Where to Place Your Timelapse Camera
The low hanging fruit for time-lapse is to set up your camera in your hotel room, and hope you get a good view. You can leave the camera on during the day while you’re shooting, or turn it on when for a sunset, sunrise, or overnight time-lapse.
If your hotel doesn’t have a balcony or windows that open, the main battle is avoiding glare when shooting through a window. There are affordable “lens skirts” out there that tackle this specific issue, or you can adjust the curtains so that they hug your camera. The other concern is hotel housekeeping mistakenly closing your window curtains while you’re away. A simple hand written note taped to the camera can ensure that no one messes with your time-lapse while you’re away.
If you want to get out of the hotel view, while still leaving your camera unattended for hours, you’ll want to find places such as rooftops and out of the way places you can set your camera in. To be extra cautious, you may want to set your time lapse camera somewhere near your shoot, where you can keep an eye on it from time to time. It’s also advantageous to use something like a Gorillapod to attach your camera high up on a light pole, for example, where it won’t get in the way of foot traffic.
Of course if you want a really good time lapse, you have to work for it. Busy city scenes, natural landscapes, and time-lapses of your subject in action usually mean you have to stand by your camera and ensure you get what you need. But the waiting part can be intensely time consuming, so only commit to a long time-lapse shot if you don’t have other shots you could be getting with your regular camera.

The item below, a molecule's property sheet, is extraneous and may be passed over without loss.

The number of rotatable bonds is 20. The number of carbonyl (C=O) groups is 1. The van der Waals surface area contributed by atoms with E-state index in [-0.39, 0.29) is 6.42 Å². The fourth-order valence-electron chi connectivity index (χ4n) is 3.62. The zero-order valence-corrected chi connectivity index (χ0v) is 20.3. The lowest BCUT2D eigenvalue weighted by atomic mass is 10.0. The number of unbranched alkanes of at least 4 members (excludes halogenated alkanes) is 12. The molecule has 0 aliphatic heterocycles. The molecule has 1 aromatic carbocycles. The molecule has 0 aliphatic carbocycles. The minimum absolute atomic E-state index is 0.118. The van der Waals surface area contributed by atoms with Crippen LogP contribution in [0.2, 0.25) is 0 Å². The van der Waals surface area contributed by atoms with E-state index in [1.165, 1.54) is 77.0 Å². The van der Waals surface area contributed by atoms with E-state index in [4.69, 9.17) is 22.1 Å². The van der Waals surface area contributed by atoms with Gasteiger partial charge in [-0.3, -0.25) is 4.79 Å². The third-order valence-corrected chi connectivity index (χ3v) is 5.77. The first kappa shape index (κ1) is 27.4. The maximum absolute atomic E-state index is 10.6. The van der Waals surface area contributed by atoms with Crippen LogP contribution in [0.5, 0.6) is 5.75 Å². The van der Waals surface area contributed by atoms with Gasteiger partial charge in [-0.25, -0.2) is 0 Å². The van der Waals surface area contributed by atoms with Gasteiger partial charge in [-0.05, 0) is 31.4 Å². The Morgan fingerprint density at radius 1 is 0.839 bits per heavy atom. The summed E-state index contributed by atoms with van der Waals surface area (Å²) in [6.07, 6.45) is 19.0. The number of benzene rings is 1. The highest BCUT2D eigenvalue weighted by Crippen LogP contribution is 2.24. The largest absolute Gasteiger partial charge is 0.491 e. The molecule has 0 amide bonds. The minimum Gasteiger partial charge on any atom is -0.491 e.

ND Filters For Timelapses
If you have an ND filter, it’s a good idea to use it for a time-lapse. Why? You can decrease the amount of light hitting your camera, which enables you to slow down the shutter speed. In this way, you can achieve motion blur from people, vehicles, and other moving objects in your scene. In fact, if you set your shutter speed slow enough, you can even remove people from your scene altogether. They just become blurry objects that are barely visible in a sped up time lapse.
Adding Motion to the Timelapse
Once you’ve sped up your long video, or stitched together your photo time-lapse, you may also want to add slight motion to the overall frame. With photos it’s especially easy because you have so much resolution to work with. For a standard HD video timeline, you can move around in a photo quite a lot without losing pixels.